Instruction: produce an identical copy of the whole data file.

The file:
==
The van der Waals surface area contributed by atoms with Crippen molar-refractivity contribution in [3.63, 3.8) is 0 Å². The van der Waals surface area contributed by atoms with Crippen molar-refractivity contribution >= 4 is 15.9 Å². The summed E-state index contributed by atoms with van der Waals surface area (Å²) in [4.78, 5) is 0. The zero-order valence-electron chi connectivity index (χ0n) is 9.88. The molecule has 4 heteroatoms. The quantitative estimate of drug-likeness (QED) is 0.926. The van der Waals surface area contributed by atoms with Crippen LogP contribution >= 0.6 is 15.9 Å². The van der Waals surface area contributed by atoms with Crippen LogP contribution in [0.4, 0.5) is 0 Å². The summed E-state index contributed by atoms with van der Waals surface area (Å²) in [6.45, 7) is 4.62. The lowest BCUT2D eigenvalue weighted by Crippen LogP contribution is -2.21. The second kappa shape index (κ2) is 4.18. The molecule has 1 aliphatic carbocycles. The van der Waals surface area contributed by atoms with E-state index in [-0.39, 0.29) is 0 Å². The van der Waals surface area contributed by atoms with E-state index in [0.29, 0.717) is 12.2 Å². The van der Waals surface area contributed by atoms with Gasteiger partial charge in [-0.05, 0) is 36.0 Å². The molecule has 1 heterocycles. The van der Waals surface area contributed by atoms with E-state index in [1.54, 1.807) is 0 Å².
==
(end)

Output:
The van der Waals surface area contributed by atoms with Crippen molar-refractivity contribution in [3.63, 3.8) is 0 Å². The van der Waals surface area contributed by atoms with Crippen molar-refractivity contribution >= 4 is 15.9 Å². The summed E-state index contributed by atoms with van der Waals surface area (Å²) in [4.78, 5) is 0. The zero-order valence-electron chi connectivity index (χ0n) is 9.88. The molecule has 4 heteroatoms. The quantitative estimate of drug-likeness (QED) is 0.926. The van der Waals surface area contributed by atoms with Crippen LogP contribution >= 0.6 is 15.9 Å². The van der Waals surface area contributed by atoms with Crippen LogP contribution in [0.4, 0.5) is 0 Å². The summed E-state index contributed by atoms with van der Waals surface area (Å²) in [6.45, 7) is 4.62. The lowest BCUT2D eigenvalue weighted by Crippen LogP contribution is -2.21. The second kappa shape index (κ2) is 4.18. The molecule has 1 aliphatic carbocycles. The van der Waals surface area contributed by atoms with E-state index in [-0.39, 0.29) is 0 Å². The van der Waals surface area contributed by atoms with E-state index in [0.29, 0.717) is 12.2 Å². The van der Waals surface area contributed by atoms with Gasteiger partial charge in [-0.05, 0) is 36.0 Å². The molecule has 1 heterocycles. The van der Waals surface area contributed by atoms with E-state index in [1.54, 1.807) is 0 Å².